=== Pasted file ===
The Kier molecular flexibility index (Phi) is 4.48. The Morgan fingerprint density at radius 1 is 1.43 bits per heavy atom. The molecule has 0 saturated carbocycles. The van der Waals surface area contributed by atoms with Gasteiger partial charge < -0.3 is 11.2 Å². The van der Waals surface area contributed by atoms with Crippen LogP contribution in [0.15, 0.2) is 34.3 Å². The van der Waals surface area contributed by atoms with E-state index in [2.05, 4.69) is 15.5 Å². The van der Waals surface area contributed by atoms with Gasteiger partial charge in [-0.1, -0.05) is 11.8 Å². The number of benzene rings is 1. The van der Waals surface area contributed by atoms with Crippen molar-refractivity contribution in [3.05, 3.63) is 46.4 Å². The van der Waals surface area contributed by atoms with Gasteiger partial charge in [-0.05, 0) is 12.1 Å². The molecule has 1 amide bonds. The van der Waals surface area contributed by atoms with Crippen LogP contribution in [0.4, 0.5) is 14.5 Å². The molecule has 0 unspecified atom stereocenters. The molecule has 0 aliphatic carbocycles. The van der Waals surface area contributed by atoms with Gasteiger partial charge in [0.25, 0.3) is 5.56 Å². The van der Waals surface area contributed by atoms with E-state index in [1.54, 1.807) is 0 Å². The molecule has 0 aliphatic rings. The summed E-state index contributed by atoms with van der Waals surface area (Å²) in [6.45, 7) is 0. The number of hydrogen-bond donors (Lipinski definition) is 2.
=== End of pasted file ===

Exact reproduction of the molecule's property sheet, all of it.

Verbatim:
The Kier molecular flexibility index (Phi) is 4.48. The Morgan fingerprint density at radius 1 is 1.43 bits per heavy atom. The molecule has 0 saturated carbocycles. The van der Waals surface area contributed by atoms with Gasteiger partial charge < -0.3 is 11.2 Å². The van der Waals surface area contributed by atoms with Crippen LogP contribution in [0.15, 0.2) is 34.3 Å². The van der Waals surface area contributed by atoms with E-state index in [2.05, 4.69) is 15.5 Å². The van der Waals surface area contributed by atoms with Gasteiger partial charge in [-0.1, -0.05) is 11.8 Å². The number of benzene rings is 1. The van der Waals surface area contributed by atoms with Crippen molar-refractivity contribution in [3.05, 3.63) is 46.4 Å². The van der Waals surface area contributed by atoms with Gasteiger partial charge in [-0.05, 0) is 12.1 Å². The molecule has 1 amide bonds. The van der Waals surface area contributed by atoms with Crippen LogP contribution in [0.4, 0.5) is 14.5 Å². The molecule has 0 unspecified atom stereocenters. The molecule has 0 aliphatic carbocycles. The van der Waals surface area contributed by atoms with Gasteiger partial charge in [0.25, 0.3) is 5.56 Å². The van der Waals surface area contributed by atoms with E-state index in [1.54, 1.807) is 0 Å². The molecule has 0 aliphatic rings. The summed E-state index contributed by atoms with van der Waals surface area (Å²) in [6.45, 7) is 0. The number of hydrogen-bond donors (Lipinski definition) is 2.